1910, Iris Leavigata and Iris Kaempferi by Dykes
The Gardeners' Chronicle p.15, July 9, 1910
NOTES ON IRISES.
IRIS LAEVIGATA AND I. KAEMPFERI.
May I once more revert to this subject, the interest in which is renewed by the recent exhibition of a variety of the so-called albo-purpurea? As far as I have been able to discover, the truth of the matter seems to be that in the marshy ground on the banks of the River Amur there grow two Irises, one with somewhat narrow leaves, with a distinct mid-rib to use a convenient but inaccurate term and the other with much broader, yellow-green leaves, which have a very slight, if any, trace of thickening along the centre. Of these, the former is apparently the I. Kaempferi, of Siebold, and the latter the I. laevigata, of Fischer and Meyer, but not of Regel. (The latter is a synonym of Iris Kaempferi.)
I. Kaempferi has deep red-purple flowers, relieved by a golden central ridge on the falls, whilst I. laevigata is the best blue Iris that I have ever seen. I incline to think that these two Irises are the parents of the Kaempferi hybrids so extensively grown in Japan.
Of I. laevigata there are certain garden forms, apparently from Japan, of which the first to be noticed in England was Mr. Baker's albo-purpurea, a plant with white falls dotted with pale blue. The plant which Messrs. R. Wallace & Co. exhibited en June 21 (see Gardeners' Chronicle, vol. xlvii., p. 231) was a deep-blue form of this, and I am sorry to say that at least two double monstrosities are also to be obtained from Japan, one with six fall-like petals of a. deep indigo-blue colour and the other of a dingy grey colour of similar shape. All of these are, how-ever, vastly inferior, to my mind, to the type, with its large flowers of a glorious deep-blue colour. Both this and Kaempferi are now in flower together here, and I am inclined to wonder whether the Japanese really prefer their double monstrosities, or whether they simply palm off such freaks on us and keep the type to themselves. At any rate, the type seems extremely difficult to obtain, although I hope, in a year or two, to be in a position to distribute some of the many seedlings, both of the type and of the beautiful form albo-purpurea that are growing here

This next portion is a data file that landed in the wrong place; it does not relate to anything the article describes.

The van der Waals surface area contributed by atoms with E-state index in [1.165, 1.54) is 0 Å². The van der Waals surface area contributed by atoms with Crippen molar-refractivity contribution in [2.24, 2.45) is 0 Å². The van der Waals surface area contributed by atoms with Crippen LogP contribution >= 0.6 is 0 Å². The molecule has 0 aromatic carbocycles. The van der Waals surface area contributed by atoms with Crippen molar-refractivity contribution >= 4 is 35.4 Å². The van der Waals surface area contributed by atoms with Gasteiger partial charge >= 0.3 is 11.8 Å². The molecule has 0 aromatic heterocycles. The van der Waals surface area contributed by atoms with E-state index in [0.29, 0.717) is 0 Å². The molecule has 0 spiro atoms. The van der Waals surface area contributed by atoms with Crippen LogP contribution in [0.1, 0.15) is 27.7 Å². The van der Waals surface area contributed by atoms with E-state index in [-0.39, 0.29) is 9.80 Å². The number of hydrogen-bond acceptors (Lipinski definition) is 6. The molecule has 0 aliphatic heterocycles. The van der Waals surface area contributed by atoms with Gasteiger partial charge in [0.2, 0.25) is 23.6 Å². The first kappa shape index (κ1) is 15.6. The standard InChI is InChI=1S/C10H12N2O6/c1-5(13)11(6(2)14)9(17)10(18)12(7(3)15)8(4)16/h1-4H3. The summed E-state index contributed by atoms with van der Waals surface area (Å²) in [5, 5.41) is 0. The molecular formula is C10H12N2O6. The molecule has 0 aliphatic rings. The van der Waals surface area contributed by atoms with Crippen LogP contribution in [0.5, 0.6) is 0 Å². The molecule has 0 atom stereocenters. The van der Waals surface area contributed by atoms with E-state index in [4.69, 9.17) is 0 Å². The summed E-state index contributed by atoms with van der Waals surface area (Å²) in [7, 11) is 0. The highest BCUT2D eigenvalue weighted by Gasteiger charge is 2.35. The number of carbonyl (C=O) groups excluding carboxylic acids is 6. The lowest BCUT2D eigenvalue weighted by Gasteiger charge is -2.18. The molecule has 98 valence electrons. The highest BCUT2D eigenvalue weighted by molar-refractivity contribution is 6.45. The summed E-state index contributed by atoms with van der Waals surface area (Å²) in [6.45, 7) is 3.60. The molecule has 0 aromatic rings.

If this view is adopted, the proper nomenclature will be: I. laevigata Regel, a deep-blue single flower; I. laevigata Rgl. var. albo-purpurea Baker, for the original Kew plant, which is still growing by the side of the new Water Lily tank there; and I. laevigata Rgl., var. albo-purpurea colchesterensis, for the plant that Messrs. R. Wallace & Co. showed. In view of the length of this latter title, it would surely be better to give some English name to this garden form, especially as it seems more convenient to reserve Latin names for wild species. W. B. Dykes. Charterhouse, Godalming.
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